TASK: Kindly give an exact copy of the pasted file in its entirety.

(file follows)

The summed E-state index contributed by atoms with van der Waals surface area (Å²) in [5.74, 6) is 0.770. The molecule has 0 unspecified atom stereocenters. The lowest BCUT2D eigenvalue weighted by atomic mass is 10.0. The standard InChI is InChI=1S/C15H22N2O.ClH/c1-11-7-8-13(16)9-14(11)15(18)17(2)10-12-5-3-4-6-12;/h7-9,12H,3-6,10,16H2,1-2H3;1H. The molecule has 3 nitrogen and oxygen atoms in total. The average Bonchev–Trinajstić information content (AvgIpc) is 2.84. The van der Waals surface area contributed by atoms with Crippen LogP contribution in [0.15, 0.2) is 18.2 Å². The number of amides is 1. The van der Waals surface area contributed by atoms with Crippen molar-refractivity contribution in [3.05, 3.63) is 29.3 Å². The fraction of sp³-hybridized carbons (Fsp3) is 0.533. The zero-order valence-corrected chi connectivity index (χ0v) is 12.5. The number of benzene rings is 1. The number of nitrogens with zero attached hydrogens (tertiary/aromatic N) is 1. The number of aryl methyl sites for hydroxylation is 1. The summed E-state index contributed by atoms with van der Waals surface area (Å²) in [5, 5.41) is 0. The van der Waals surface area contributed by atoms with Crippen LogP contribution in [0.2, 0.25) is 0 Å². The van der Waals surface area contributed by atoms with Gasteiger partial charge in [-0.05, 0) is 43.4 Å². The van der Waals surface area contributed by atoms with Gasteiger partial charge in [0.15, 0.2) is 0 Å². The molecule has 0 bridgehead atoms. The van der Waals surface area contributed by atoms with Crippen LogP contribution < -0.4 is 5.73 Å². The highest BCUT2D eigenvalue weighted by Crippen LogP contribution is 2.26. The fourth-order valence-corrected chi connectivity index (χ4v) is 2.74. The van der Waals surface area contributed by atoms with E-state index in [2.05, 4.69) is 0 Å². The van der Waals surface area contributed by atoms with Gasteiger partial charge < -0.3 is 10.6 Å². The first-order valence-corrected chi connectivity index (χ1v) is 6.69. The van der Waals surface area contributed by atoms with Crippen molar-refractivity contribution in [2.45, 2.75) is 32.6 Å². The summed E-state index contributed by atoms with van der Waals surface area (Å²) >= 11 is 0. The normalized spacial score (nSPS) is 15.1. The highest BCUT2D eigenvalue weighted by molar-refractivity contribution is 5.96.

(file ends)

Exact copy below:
The summed E-state index contributed by atoms with van der Waals surface area (Å²) in [5.74, 6) is 0.770. The molecule has 0 unspecified atom stereocenters. The lowest BCUT2D eigenvalue weighted by atomic mass is 10.0. The standard InChI is InChI=1S/C15H22N2O.ClH/c1-11-7-8-13(16)9-14(11)15(18)17(2)10-12-5-3-4-6-12;/h7-9,12H,3-6,10,16H2,1-2H3;1H. The molecule has 3 nitrogen and oxygen atoms in total. The average Bonchev–Trinajstić information content (AvgIpc) is 2.84. The van der Waals surface area contributed by atoms with Crippen LogP contribution in [0.15, 0.2) is 18.2 Å². The number of amides is 1. The van der Waals surface area contributed by atoms with Crippen molar-refractivity contribution in [3.05, 3.63) is 29.3 Å². The fraction of sp³-hybridized carbons (Fsp3) is 0.533. The zero-order valence-corrected chi connectivity index (χ0v) is 12.5. The number of benzene rings is 1. The number of nitrogens with zero attached hydrogens (tertiary/aromatic N) is 1. The number of aryl methyl sites for hydroxylation is 1. The summed E-state index contributed by atoms with van der Waals surface area (Å²) in [5, 5.41) is 0. The van der Waals surface area contributed by atoms with Crippen LogP contribution in [0.2, 0.25) is 0 Å². The van der Waals surface area contributed by atoms with Gasteiger partial charge in [-0.05, 0) is 43.4 Å². The van der Waals surface area contributed by atoms with Gasteiger partial charge in [0.15, 0.2) is 0 Å². The molecule has 0 bridgehead atoms. The van der Waals surface area contributed by atoms with Crippen LogP contribution < -0.4 is 5.73 Å². The highest BCUT2D eigenvalue weighted by Crippen LogP contribution is 2.26. The fourth-order valence-corrected chi connectivity index (χ4v) is 2.74. The van der Waals surface area contributed by atoms with E-state index in [2.05, 4.69) is 0 Å². The van der Waals surface area contributed by atoms with Gasteiger partial charge < -0.3 is 10.6 Å². The first-order valence-corrected chi connectivity index (χ1v) is 6.69. The van der Waals surface area contributed by atoms with Crippen molar-refractivity contribution in [2.45, 2.75) is 32.6 Å². The summed E-state index contributed by atoms with van der Waals surface area (Å²) >= 11 is 0. The normalized spacial score (nSPS) is 15.1. The highest BCUT2D eigenvalue weighted by molar-refractivity contribution is 5.96.